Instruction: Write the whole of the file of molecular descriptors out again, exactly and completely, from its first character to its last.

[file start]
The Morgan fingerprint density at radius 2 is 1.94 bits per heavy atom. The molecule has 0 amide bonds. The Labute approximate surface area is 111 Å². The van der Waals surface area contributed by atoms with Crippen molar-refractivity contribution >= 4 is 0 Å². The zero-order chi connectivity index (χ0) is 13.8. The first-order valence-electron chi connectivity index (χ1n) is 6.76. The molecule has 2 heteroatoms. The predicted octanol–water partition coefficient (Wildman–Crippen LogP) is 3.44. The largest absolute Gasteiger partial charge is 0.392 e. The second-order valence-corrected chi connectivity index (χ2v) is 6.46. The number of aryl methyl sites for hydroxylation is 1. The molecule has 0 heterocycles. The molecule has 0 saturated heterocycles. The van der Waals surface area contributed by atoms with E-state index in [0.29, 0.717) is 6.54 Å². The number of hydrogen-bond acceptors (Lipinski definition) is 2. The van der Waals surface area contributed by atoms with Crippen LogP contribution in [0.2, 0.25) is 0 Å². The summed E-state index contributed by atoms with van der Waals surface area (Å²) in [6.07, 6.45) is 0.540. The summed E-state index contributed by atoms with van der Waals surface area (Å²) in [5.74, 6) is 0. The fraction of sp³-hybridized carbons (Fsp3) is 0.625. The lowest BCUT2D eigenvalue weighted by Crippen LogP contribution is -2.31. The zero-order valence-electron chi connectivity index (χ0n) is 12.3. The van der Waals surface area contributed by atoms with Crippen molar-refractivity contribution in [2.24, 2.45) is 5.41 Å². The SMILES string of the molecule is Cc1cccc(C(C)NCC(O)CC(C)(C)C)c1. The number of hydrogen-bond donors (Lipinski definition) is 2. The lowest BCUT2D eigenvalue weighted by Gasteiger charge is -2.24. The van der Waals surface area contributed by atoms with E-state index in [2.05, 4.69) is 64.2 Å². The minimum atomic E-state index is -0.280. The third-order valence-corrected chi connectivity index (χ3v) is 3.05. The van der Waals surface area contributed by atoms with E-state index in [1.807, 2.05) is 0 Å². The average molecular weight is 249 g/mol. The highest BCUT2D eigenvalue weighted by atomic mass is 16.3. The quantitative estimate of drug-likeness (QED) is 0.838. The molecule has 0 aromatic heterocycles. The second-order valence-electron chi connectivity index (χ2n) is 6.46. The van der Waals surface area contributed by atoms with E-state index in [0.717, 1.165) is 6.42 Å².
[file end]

The Morgan fingerprint density at radius 2 is 1.94 bits per heavy atom. The molecule has 0 amide bonds. The Labute approximate surface area is 111 Å². The van der Waals surface area contributed by atoms with Crippen molar-refractivity contribution >= 4 is 0 Å². The zero-order chi connectivity index (χ0) is 13.8. The first-order valence-electron chi connectivity index (χ1n) is 6.76. The molecule has 2 heteroatoms. The predicted octanol–water partition coefficient (Wildman–Crippen LogP) is 3.44. The largest absolute Gasteiger partial charge is 0.392 e. The second-order valence-corrected chi connectivity index (χ2v) is 6.46. The number of aryl methyl sites for hydroxylation is 1. The molecule has 0 heterocycles. The molecule has 0 saturated heterocycles. The van der Waals surface area contributed by atoms with E-state index in [0.29, 0.717) is 6.54 Å². The number of hydrogen-bond acceptors (Lipinski definition) is 2. The van der Waals surface area contributed by atoms with Crippen LogP contribution in [0.2, 0.25) is 0 Å². The summed E-state index contributed by atoms with van der Waals surface area (Å²) in [6.07, 6.45) is 0.540. The summed E-state index contributed by atoms with van der Waals surface area (Å²) in [5.74, 6) is 0. The fraction of sp³-hybridized carbons (Fsp3) is 0.625. The lowest BCUT2D eigenvalue weighted by Crippen LogP contribution is -2.31. The zero-order valence-electron chi connectivity index (χ0n) is 12.3. The van der Waals surface area contributed by atoms with Crippen molar-refractivity contribution in [2.24, 2.45) is 5.41 Å². The SMILES string of the molecule is Cc1cccc(C(C)NCC(O)CC(C)(C)C)c1. The number of hydrogen-bond donors (Lipinski definition) is 2. The lowest BCUT2D eigenvalue weighted by Gasteiger charge is -2.24. The van der Waals surface area contributed by atoms with E-state index in [2.05, 4.69) is 64.2 Å². The minimum atomic E-state index is -0.280. The third-order valence-corrected chi connectivity index (χ3v) is 3.05. The van der Waals surface area contributed by atoms with E-state index in [1.807, 2.05) is 0 Å². The average molecular weight is 249 g/mol. The highest BCUT2D eigenvalue weighted by atomic mass is 16.3. The quantitative estimate of drug-likeness (QED) is 0.838. The molecule has 0 aromatic heterocycles. The second-order valence-electron chi connectivity index (χ2n) is 6.46. The van der Waals surface area contributed by atoms with E-state index in [0.717, 1.165) is 6.42 Å².